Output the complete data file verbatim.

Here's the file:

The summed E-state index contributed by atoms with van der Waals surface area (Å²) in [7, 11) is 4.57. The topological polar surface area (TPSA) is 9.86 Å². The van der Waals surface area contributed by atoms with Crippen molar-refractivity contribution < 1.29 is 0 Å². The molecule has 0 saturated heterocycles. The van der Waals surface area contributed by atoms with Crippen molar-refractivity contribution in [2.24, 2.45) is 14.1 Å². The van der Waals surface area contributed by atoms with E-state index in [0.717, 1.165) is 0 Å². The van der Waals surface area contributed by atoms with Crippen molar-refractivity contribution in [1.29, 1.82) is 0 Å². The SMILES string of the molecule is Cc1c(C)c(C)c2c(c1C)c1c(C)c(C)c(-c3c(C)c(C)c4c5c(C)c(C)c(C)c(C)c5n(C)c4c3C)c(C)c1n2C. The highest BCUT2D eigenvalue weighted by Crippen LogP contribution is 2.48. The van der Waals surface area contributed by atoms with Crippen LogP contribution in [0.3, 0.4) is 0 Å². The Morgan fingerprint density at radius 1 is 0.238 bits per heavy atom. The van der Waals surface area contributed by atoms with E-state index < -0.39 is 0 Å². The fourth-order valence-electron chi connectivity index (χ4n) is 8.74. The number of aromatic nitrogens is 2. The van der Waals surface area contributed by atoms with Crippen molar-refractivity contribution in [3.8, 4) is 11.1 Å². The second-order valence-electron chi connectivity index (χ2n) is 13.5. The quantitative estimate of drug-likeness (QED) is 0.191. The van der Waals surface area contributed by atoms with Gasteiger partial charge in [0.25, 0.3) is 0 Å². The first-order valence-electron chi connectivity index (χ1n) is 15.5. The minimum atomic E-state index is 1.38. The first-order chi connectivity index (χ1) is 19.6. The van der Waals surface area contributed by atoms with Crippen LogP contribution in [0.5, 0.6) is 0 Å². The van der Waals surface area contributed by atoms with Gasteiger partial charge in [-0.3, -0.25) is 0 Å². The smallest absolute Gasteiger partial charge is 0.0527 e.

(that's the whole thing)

The summed E-state index contributed by atoms with van der Waals surface area (Å²) in [7, 11) is 4.57. The topological polar surface area (TPSA) is 9.86 Å². The van der Waals surface area contributed by atoms with Crippen molar-refractivity contribution < 1.29 is 0 Å². The molecule has 0 saturated heterocycles. The van der Waals surface area contributed by atoms with Crippen molar-refractivity contribution in [2.24, 2.45) is 14.1 Å². The van der Waals surface area contributed by atoms with E-state index in [0.717, 1.165) is 0 Å². The van der Waals surface area contributed by atoms with Crippen molar-refractivity contribution in [1.29, 1.82) is 0 Å². The SMILES string of the molecule is Cc1c(C)c(C)c2c(c1C)c1c(C)c(C)c(-c3c(C)c(C)c4c5c(C)c(C)c(C)c(C)c5n(C)c4c3C)c(C)c1n2C. The highest BCUT2D eigenvalue weighted by Crippen LogP contribution is 2.48. The van der Waals surface area contributed by atoms with Crippen LogP contribution in [0.3, 0.4) is 0 Å². The Morgan fingerprint density at radius 1 is 0.238 bits per heavy atom. The van der Waals surface area contributed by atoms with E-state index < -0.39 is 0 Å². The fourth-order valence-electron chi connectivity index (χ4n) is 8.74. The number of aromatic nitrogens is 2. The van der Waals surface area contributed by atoms with Crippen molar-refractivity contribution in [3.8, 4) is 11.1 Å². The second-order valence-electron chi connectivity index (χ2n) is 13.5. The quantitative estimate of drug-likeness (QED) is 0.191. The van der Waals surface area contributed by atoms with Gasteiger partial charge in [0.25, 0.3) is 0 Å². The first-order valence-electron chi connectivity index (χ1n) is 15.5. The minimum atomic E-state index is 1.38. The first-order chi connectivity index (χ1) is 19.6. The van der Waals surface area contributed by atoms with Crippen LogP contribution in [0.5, 0.6) is 0 Å². The van der Waals surface area contributed by atoms with Gasteiger partial charge in [-0.3, -0.25) is 0 Å². The smallest absolute Gasteiger partial charge is 0.0527 e.